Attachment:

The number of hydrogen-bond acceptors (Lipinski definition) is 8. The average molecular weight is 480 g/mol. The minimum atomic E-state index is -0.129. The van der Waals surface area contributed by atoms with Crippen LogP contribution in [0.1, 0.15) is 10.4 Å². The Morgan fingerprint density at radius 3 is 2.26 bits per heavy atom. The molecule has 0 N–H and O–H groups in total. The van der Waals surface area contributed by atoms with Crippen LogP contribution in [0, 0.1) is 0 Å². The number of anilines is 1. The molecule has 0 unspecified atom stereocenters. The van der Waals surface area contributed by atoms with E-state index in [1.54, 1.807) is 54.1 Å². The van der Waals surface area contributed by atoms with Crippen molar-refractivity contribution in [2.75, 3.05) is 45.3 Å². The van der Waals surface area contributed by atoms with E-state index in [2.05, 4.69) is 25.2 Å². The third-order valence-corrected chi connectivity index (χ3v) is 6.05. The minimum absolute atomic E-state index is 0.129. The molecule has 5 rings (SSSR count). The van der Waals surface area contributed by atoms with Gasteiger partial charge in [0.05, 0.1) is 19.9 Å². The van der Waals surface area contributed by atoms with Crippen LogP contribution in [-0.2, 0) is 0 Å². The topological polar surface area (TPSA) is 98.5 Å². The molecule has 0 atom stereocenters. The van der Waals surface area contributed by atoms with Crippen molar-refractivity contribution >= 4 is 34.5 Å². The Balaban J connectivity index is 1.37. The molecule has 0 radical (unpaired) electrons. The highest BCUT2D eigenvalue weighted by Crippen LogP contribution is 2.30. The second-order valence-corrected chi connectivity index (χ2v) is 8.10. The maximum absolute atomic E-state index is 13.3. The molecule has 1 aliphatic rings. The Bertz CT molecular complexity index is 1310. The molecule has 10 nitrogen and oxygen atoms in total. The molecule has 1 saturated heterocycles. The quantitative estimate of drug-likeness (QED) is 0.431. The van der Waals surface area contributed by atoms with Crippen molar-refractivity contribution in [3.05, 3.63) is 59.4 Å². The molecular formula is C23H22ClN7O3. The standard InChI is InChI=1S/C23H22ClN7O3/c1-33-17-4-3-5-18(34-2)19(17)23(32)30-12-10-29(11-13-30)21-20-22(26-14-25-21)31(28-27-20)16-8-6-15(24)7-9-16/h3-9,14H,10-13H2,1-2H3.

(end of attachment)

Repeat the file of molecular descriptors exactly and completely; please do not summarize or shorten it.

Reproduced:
The number of hydrogen-bond acceptors (Lipinski definition) is 8. The average molecular weight is 480 g/mol. The minimum atomic E-state index is -0.129. The van der Waals surface area contributed by atoms with Crippen LogP contribution in [0.1, 0.15) is 10.4 Å². The Morgan fingerprint density at radius 3 is 2.26 bits per heavy atom. The molecule has 0 N–H and O–H groups in total. The van der Waals surface area contributed by atoms with Crippen LogP contribution in [0, 0.1) is 0 Å². The number of anilines is 1. The molecule has 0 unspecified atom stereocenters. The van der Waals surface area contributed by atoms with E-state index in [1.54, 1.807) is 54.1 Å². The van der Waals surface area contributed by atoms with Crippen molar-refractivity contribution in [2.75, 3.05) is 45.3 Å². The van der Waals surface area contributed by atoms with E-state index in [2.05, 4.69) is 25.2 Å². The third-order valence-corrected chi connectivity index (χ3v) is 6.05. The minimum absolute atomic E-state index is 0.129. The molecule has 5 rings (SSSR count). The van der Waals surface area contributed by atoms with Gasteiger partial charge in [0.05, 0.1) is 19.9 Å². The van der Waals surface area contributed by atoms with Crippen LogP contribution in [-0.2, 0) is 0 Å². The topological polar surface area (TPSA) is 98.5 Å². The molecule has 0 atom stereocenters. The van der Waals surface area contributed by atoms with Crippen molar-refractivity contribution >= 4 is 34.5 Å². The Balaban J connectivity index is 1.37. The molecule has 0 radical (unpaired) electrons. The highest BCUT2D eigenvalue weighted by Crippen LogP contribution is 2.30. The second-order valence-corrected chi connectivity index (χ2v) is 8.10. The maximum absolute atomic E-state index is 13.3. The molecule has 1 aliphatic rings. The Bertz CT molecular complexity index is 1310. The molecule has 10 nitrogen and oxygen atoms in total. The molecule has 1 saturated heterocycles. The quantitative estimate of drug-likeness (QED) is 0.431. The van der Waals surface area contributed by atoms with Crippen molar-refractivity contribution in [3.05, 3.63) is 59.4 Å². The molecular formula is C23H22ClN7O3. The standard InChI is InChI=1S/C23H22ClN7O3/c1-33-17-4-3-5-18(34-2)19(17)23(32)30-12-10-29(11-13-30)21-20-22(26-14-25-21)31(28-27-20)16-8-6-15(24)7-9-16/h3-9,14H,10-13H2,1-2H3.